King County Councilman Reagan Dunn wrote the following op-ed for the King County Journal last week (print only), affirming his support for an elected county elections auditor. The headline, "Politics delay citizen input on auditor", is diplomatic. It wasn't "politics" that delayed citizen input. It was self-serving Democrat politicians who don't want the citizens to decide who runs the elections office. But the citizens can uptrump the anti-democracy Democrats and force this through with a ballot measure before the Council would act. E-mail me if you would support such an initiative.
Politics delay citizen input on auditor.
by Reagan Dunn
In the last three years, the County Council and the County Executive have made significant investments to improve the King County's Elections Department. Progress has been made, but King County continues to ignore a vital step in the effort to restore public confidence in our elections system.
Last summer, outside committees established by both the Council and the Executive were working on in-depth investigations of the elections system. This spring, we received updates from those bipartisan committees, and both acknowledged that the elections section is on the right track, but that the elections section needed new leadership - an elected county auditor.
The majority of the members of the Citizen's Election Oversight Committee (CEOC) were clear in their recommendation, with Michael Snyder, the representative of the Washington State Democratic Party saying on March 6 of this year, "We want to increase the public accountability where we can. That's one of the reasons why a majority of our committee recommended having an elected elections director, to increase that accountability."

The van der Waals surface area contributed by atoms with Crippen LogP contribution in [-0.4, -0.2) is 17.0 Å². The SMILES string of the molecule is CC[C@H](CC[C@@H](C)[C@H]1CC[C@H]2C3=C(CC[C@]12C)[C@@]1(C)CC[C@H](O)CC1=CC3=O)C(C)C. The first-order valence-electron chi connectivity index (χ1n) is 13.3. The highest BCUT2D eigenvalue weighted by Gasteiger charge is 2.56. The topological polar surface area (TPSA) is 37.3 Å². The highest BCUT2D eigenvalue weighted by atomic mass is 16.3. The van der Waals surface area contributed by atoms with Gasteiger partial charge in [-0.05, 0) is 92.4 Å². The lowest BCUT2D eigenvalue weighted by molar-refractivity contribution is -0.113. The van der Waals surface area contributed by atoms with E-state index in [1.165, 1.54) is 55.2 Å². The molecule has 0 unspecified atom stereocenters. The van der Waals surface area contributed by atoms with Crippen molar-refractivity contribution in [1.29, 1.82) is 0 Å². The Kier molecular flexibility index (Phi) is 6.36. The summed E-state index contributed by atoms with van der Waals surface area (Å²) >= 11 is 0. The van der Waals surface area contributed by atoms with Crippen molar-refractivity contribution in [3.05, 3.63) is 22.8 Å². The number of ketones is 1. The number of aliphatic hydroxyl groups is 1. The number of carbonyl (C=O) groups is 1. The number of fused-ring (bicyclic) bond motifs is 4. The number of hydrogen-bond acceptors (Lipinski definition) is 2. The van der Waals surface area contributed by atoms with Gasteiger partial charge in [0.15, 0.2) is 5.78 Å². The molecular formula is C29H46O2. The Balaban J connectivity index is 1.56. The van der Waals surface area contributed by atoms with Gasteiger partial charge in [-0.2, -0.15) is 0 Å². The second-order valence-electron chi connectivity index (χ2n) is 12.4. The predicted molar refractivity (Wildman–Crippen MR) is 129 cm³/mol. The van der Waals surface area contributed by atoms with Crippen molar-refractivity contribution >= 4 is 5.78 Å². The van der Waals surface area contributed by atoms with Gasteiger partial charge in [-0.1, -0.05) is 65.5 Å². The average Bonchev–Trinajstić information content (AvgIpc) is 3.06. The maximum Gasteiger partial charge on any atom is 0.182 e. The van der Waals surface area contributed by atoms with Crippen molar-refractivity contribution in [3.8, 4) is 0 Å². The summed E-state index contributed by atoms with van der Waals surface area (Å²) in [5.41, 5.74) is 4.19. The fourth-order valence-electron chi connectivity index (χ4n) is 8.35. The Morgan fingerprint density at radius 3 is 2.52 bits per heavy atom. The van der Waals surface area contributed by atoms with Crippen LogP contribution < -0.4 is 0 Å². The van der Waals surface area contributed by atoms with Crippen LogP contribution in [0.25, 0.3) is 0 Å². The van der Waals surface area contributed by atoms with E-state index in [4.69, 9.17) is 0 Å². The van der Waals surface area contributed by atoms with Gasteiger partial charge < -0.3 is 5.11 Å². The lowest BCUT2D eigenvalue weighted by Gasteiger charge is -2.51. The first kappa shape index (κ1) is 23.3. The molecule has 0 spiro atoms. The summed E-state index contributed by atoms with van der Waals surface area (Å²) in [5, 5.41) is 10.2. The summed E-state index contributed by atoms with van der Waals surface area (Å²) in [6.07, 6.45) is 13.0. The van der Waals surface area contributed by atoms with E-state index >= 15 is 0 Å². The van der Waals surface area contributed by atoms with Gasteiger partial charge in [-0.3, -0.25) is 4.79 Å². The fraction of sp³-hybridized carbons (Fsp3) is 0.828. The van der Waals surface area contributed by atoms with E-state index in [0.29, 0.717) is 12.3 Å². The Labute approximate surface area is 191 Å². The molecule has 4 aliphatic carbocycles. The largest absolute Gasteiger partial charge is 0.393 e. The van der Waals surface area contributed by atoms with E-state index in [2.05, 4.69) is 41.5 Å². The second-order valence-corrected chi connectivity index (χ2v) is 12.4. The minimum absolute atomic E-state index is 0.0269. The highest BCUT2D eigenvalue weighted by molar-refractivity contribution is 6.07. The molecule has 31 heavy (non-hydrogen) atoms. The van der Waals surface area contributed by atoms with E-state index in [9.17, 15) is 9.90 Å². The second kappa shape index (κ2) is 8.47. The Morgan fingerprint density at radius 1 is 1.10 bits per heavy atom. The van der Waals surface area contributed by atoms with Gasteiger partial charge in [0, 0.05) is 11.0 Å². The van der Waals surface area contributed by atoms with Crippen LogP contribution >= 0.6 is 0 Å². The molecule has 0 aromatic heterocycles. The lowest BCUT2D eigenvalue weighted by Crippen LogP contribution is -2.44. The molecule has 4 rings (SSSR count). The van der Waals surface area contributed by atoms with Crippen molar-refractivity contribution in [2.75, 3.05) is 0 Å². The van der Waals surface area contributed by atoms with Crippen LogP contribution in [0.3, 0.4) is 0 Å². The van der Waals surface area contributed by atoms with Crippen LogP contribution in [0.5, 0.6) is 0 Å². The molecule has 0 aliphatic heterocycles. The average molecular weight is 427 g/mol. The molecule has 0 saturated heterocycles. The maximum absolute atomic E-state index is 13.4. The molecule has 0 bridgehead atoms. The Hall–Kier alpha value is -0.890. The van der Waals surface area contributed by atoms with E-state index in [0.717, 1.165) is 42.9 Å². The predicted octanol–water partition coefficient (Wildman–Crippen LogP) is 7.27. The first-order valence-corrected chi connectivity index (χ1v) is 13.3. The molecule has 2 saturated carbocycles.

The members of the Executive's King County Independent Task Force on Elections were just as direct. In their February 28, 2006 final report to the Executive, the Task Force stated: "An official elected in a non-partisan race with a primary responsibility for conducting elections would increase accountability to citizens, be better able to educate and encourage citizens to participate fully in the electoral process, be a more effective advocate for improved technology and resources, and establishes an independent elections system."
In July, a bi-partisan majority of Councilmembers emerged supporting the legislation for creating the office of elected auditor. This was a great victory for those who support an elected auditor, since the legislation has languished in council since 2003. Unfortunately, for a variety of reasons the group accepted a compromise position establishing the office in 2009. Yesterday the Council passed legislation declaring that the King County Council will approve by June 1, 2009 an ordinance to submit a proposed charter amendment to King County voters concerning an elected county auditor and requesting recommendations from a charter review commission on the details of the new position.
With extended vacancies at the Director and the Superintendent Levels, the time to move forward with the elected auditor process should have been this year, in November 2006. If the Council would have acted this summer, elections' leadership would have been resolved by November 2007. Now, the citizens of King County will have to wait for accountability and stability in elections leadership until a much later date.
Still, those who support an elected auditor chosen by the people have reason to celebrate. You will have the choice in 2009. I know you will not forget. And, I promise that I will continue working on this issue.